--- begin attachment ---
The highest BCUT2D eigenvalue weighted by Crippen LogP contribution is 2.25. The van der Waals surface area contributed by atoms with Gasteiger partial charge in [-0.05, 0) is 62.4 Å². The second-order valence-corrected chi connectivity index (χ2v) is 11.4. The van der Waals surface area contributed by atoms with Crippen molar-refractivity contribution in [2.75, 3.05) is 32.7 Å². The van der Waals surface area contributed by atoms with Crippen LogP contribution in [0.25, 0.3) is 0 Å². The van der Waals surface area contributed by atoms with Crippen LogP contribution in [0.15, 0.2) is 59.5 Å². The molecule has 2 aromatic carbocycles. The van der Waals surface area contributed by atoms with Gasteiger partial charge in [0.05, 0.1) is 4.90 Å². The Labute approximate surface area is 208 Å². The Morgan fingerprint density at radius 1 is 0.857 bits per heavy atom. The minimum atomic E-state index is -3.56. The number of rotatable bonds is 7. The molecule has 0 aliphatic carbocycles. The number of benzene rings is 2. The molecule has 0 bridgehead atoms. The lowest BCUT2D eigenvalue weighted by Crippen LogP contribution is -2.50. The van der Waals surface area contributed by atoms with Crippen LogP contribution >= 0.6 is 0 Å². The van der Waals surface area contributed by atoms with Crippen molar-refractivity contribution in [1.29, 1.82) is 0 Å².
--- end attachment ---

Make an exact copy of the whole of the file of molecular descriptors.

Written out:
The highest BCUT2D eigenvalue weighted by Crippen LogP contribution is 2.25. The van der Waals surface area contributed by atoms with Gasteiger partial charge in [-0.05, 0) is 62.4 Å². The second-order valence-corrected chi connectivity index (χ2v) is 11.4. The van der Waals surface area contributed by atoms with Crippen molar-refractivity contribution in [2.75, 3.05) is 32.7 Å². The van der Waals surface area contributed by atoms with Crippen LogP contribution in [0.25, 0.3) is 0 Å². The van der Waals surface area contributed by atoms with Crippen LogP contribution in [0.15, 0.2) is 59.5 Å². The molecule has 2 aromatic carbocycles. The van der Waals surface area contributed by atoms with Gasteiger partial charge in [0.05, 0.1) is 4.90 Å². The Labute approximate surface area is 208 Å². The Morgan fingerprint density at radius 1 is 0.857 bits per heavy atom. The minimum atomic E-state index is -3.56. The number of rotatable bonds is 7. The molecule has 0 aliphatic carbocycles. The number of benzene rings is 2. The molecule has 0 bridgehead atoms. The lowest BCUT2D eigenvalue weighted by Crippen LogP contribution is -2.50. The van der Waals surface area contributed by atoms with Crippen LogP contribution >= 0.6 is 0 Å². The van der Waals surface area contributed by atoms with Crippen molar-refractivity contribution in [1.29, 1.82) is 0 Å².